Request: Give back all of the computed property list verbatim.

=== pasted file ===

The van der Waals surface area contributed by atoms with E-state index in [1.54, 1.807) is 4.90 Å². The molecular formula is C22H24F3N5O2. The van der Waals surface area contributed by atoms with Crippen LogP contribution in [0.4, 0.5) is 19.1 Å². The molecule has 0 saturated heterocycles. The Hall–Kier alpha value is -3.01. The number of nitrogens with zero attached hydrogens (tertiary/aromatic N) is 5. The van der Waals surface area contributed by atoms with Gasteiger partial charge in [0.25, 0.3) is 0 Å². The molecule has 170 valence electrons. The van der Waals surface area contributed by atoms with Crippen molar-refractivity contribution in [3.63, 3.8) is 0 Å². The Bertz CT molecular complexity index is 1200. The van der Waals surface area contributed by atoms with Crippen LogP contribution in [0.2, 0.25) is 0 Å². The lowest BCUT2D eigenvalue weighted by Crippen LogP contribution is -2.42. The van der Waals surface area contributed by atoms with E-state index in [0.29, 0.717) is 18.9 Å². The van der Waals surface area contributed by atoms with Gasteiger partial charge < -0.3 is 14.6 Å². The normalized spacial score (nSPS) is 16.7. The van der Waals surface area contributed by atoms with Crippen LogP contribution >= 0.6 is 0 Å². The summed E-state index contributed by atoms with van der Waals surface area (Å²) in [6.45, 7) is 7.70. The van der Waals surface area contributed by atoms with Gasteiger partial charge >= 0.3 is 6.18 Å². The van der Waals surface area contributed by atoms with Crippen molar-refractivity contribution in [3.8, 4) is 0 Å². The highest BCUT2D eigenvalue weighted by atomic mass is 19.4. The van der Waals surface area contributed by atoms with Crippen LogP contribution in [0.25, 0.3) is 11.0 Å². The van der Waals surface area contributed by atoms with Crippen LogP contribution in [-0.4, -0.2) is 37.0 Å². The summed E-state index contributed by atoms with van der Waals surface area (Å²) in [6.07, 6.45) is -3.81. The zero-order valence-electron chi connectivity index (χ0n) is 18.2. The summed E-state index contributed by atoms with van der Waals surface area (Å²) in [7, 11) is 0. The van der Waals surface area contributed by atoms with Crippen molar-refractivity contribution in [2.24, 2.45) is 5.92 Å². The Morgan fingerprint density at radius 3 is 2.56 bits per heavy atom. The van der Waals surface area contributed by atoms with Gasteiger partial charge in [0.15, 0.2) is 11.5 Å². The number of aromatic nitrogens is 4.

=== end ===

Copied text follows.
The van der Waals surface area contributed by atoms with E-state index in [1.54, 1.807) is 4.90 Å². The molecular formula is C22H24F3N5O2. The van der Waals surface area contributed by atoms with Crippen LogP contribution in [0.4, 0.5) is 19.1 Å². The molecule has 0 saturated heterocycles. The Hall–Kier alpha value is -3.01. The number of nitrogens with zero attached hydrogens (tertiary/aromatic N) is 5. The van der Waals surface area contributed by atoms with Gasteiger partial charge in [0.25, 0.3) is 0 Å². The molecule has 170 valence electrons. The van der Waals surface area contributed by atoms with Crippen molar-refractivity contribution in [3.63, 3.8) is 0 Å². The Bertz CT molecular complexity index is 1200. The van der Waals surface area contributed by atoms with Crippen LogP contribution in [0.2, 0.25) is 0 Å². The lowest BCUT2D eigenvalue weighted by Crippen LogP contribution is -2.42. The van der Waals surface area contributed by atoms with E-state index in [0.29, 0.717) is 18.9 Å². The van der Waals surface area contributed by atoms with Gasteiger partial charge < -0.3 is 14.6 Å². The normalized spacial score (nSPS) is 16.7. The van der Waals surface area contributed by atoms with Crippen LogP contribution >= 0.6 is 0 Å². The summed E-state index contributed by atoms with van der Waals surface area (Å²) in [6.45, 7) is 7.70. The van der Waals surface area contributed by atoms with Gasteiger partial charge >= 0.3 is 6.18 Å². The van der Waals surface area contributed by atoms with Crippen molar-refractivity contribution in [3.8, 4) is 0 Å². The highest BCUT2D eigenvalue weighted by atomic mass is 19.4. The van der Waals surface area contributed by atoms with Crippen LogP contribution in [0.25, 0.3) is 11.0 Å². The van der Waals surface area contributed by atoms with Crippen LogP contribution in [-0.4, -0.2) is 37.0 Å². The summed E-state index contributed by atoms with van der Waals surface area (Å²) in [6.07, 6.45) is -3.81. The zero-order valence-electron chi connectivity index (χ0n) is 18.2. The summed E-state index contributed by atoms with van der Waals surface area (Å²) in [7, 11) is 0. The van der Waals surface area contributed by atoms with Crippen molar-refractivity contribution in [2.24, 2.45) is 5.92 Å². The Morgan fingerprint density at radius 3 is 2.56 bits per heavy atom. The van der Waals surface area contributed by atoms with Gasteiger partial charge in [0.15, 0.2) is 11.5 Å². The number of aromatic nitrogens is 4.